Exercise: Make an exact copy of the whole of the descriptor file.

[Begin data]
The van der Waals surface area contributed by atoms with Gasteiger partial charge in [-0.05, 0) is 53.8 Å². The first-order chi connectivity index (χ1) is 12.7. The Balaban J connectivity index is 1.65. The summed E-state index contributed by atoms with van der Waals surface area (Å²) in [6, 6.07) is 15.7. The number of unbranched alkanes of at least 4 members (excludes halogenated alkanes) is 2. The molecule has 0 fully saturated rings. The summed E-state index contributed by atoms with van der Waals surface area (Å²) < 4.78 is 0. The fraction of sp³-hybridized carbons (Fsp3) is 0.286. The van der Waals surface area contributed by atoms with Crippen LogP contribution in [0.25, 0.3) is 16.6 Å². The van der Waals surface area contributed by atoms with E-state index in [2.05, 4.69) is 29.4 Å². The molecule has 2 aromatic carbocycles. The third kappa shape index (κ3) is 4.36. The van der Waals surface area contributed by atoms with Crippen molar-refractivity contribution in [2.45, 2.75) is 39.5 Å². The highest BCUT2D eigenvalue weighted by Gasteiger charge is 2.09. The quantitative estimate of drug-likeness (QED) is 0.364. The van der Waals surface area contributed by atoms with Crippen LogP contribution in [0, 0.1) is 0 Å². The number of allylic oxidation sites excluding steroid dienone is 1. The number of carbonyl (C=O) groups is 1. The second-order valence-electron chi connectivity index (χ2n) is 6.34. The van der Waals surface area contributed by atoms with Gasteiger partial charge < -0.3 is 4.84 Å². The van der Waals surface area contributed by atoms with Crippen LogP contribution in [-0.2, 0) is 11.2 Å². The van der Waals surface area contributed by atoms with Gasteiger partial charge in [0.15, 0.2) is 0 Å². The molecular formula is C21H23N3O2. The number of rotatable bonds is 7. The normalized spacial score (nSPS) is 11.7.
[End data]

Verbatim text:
The van der Waals surface area contributed by atoms with Gasteiger partial charge in [-0.05, 0) is 53.8 Å². The first-order chi connectivity index (χ1) is 12.7. The Balaban J connectivity index is 1.65. The summed E-state index contributed by atoms with van der Waals surface area (Å²) in [6, 6.07) is 15.7. The number of unbranched alkanes of at least 4 members (excludes halogenated alkanes) is 2. The molecule has 0 fully saturated rings. The summed E-state index contributed by atoms with van der Waals surface area (Å²) < 4.78 is 0. The fraction of sp³-hybridized carbons (Fsp3) is 0.286. The van der Waals surface area contributed by atoms with Crippen LogP contribution in [0.25, 0.3) is 16.6 Å². The van der Waals surface area contributed by atoms with E-state index in [2.05, 4.69) is 29.4 Å². The molecule has 2 aromatic carbocycles. The third kappa shape index (κ3) is 4.36. The van der Waals surface area contributed by atoms with Crippen molar-refractivity contribution in [2.45, 2.75) is 39.5 Å². The highest BCUT2D eigenvalue weighted by Gasteiger charge is 2.09. The quantitative estimate of drug-likeness (QED) is 0.364. The van der Waals surface area contributed by atoms with Crippen LogP contribution in [0, 0.1) is 0 Å². The number of allylic oxidation sites excluding steroid dienone is 1. The number of carbonyl (C=O) groups is 1. The second-order valence-electron chi connectivity index (χ2n) is 6.34. The van der Waals surface area contributed by atoms with Gasteiger partial charge < -0.3 is 4.84 Å². The van der Waals surface area contributed by atoms with Crippen LogP contribution in [-0.2, 0) is 11.2 Å². The van der Waals surface area contributed by atoms with Gasteiger partial charge in [0.15, 0.2) is 0 Å². The molecular formula is C21H23N3O2. The number of rotatable bonds is 7. The normalized spacial score (nSPS) is 11.7.